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Interview with Adrian Mantu, Member of the ConTempo Quartet
The Irish public and not only called you the 'ABBA of classical music'. How and when did the story of the ConTempo Quartet begin?
In 1995 we were preparing…we were two quartets, in fact. Andreea and I were part of a quartet together with the Vornicelu brothers and my violinist colleagues - Ingrid and Bogdan who were the members of another quartet. Both groups were getting ready for a competition in Rome. Unfortunately, we were not able to participate. Quartet life is intense! And that year Romania had literally no representative, despite the fact that two very good groups had prepared to participate. We met for coffee purely by chance a month before the competition and while talking we realized that each of us needed the other; we needed the violins and they needed the low-pitched strings. There was only one month before the competition. Pretty difficult! And I thought 'Let us give ourselves a chance!' We participated in the competition, we were awarded the second prize and then we decided to give everything up because if in only one month we managed to win an international prize by working together, we realized we could go on. A long series of competitions followed and we won fourteen international prizes. That was also a means of making a living, from hand to mouth. An artist's life was as full of discomforts then as it is now. And I am not referring to the personal and the financial ones, but to purchasing instruments string, etc. By winning these competitions we virtually had the chance to participate in master classes in various countries and to buy instruments and strings with the money we earned and, thanks to the fact that we reached a record number of competitions and prizes, we received residence at the London Royal Academy. After that everything just came naturally. We had various shorter residences in Italy, France and Spain, ranging from a week to three months…in Canada we stayed for six months. Eleven years ago, after an international competition, we received the Irish residence, which became our country. We became Irish citizens seven years ago. This year, after another European competition, we have become RTẺ Ireland's National Television and Radio Broadcaster Quartet.
What changed after this appointment?
For us, nothing changes, in the sense that we will continue to do what we have been doing for about nineteen years - concerts - and we are preparing ourselves so we can be at the best level. To us, it is not important whether we have a concert at the Wigmore Hall or in a little village in Ireland; to us, it is the same experience, we guide ourselves according to the philosophy of the Amadeus Quartet: 'Play the next concert as if it were the last one'. We, as human beings, are very fragile, anytime a tragedy could happen. Of course that, it is an honour for us to have the support of Ireland's National Television and Radio Broadcaster and it is something extraordinary because we receive very good advertising. As for the West Coast residence, the same... I may say that classical musicians used to be received like rock stars; because not a week goes by without having your photo in a newspaper or an article published about you, which is very good because we all complain about the absence of the young audience. On the West Coast, the average age of the audience that attends our concerts is that of 26-28. This means that it does not leave the mature public out, but many students and highschool pupils also come to our concerts; a very good ballance is created. In fact this evening's programme (16th September, 2014 - the author's note) is also based on the old and the new. We have Haydn - the father of the quartet and his modern disciples, including Bartok - Romanian Dances. We have also another work of an Irish-American composer,because we are also supposed to have a tinge of colour in our programme all the time. We are of the opinion that today's public does not come to a concert to listen to something beautiful, but to something interesting.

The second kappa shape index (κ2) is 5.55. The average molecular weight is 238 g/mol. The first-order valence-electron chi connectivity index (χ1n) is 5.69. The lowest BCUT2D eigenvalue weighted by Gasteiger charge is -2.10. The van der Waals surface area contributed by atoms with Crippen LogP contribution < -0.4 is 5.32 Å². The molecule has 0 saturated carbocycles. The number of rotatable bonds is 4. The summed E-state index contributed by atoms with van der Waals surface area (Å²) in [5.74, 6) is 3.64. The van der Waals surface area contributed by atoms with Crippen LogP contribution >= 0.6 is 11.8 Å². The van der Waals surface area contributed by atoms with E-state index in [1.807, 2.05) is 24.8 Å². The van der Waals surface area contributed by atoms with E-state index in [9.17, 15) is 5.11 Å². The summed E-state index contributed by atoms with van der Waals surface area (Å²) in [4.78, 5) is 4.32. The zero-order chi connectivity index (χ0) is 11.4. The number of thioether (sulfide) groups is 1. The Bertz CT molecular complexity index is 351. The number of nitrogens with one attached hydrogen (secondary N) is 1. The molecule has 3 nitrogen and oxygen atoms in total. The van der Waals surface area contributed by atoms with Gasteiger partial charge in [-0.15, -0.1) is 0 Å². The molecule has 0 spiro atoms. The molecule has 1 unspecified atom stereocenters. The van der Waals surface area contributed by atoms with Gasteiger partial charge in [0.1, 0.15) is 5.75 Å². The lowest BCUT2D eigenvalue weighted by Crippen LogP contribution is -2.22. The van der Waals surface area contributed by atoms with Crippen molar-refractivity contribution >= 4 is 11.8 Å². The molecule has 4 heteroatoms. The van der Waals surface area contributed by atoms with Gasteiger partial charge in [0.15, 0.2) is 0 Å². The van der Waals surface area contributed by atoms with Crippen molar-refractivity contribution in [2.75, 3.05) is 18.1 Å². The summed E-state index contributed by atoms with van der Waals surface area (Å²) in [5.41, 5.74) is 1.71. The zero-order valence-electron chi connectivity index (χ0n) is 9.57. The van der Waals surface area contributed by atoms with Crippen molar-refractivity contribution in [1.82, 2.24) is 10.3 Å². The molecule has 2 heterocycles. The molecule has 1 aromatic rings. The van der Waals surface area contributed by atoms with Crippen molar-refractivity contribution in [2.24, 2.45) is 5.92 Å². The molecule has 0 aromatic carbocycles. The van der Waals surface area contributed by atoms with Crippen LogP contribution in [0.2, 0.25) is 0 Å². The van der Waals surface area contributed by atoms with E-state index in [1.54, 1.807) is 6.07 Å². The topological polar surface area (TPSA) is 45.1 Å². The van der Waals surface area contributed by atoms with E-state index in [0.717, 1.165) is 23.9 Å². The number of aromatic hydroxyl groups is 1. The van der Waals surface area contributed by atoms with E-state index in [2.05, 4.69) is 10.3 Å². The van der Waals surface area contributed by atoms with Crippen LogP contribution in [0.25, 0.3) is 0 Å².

However, what is different when you perform a concert in Romania, especially at the Radio Hall?
We were all born somewhere, we all belong to a community and...to a place where we feel natural, apart from the fact that we feel natural on stage when we play; this only enhances an extraordinary feeling one cannot describe.
To be honest, most of the times I play in Romania - I am talking about the positive emotions, because we have reached a certain age now, we do not feel so nervous because of stage fright, anymore - positive emotions increase in an extraordinary way. Of course, you are able to recognize most of the people who come to the concerts, whom you get to know, students, teachers and musician colleagues especially because now it is very easy to keep in touch. You feel at home in a way. The last time we played at the Radio Hall it was in 2000, fourteen years ago, but I am convinced that when I walk on stage and look at the audience it will be as if it were yesterday. Being able to play at home is something extraordinary!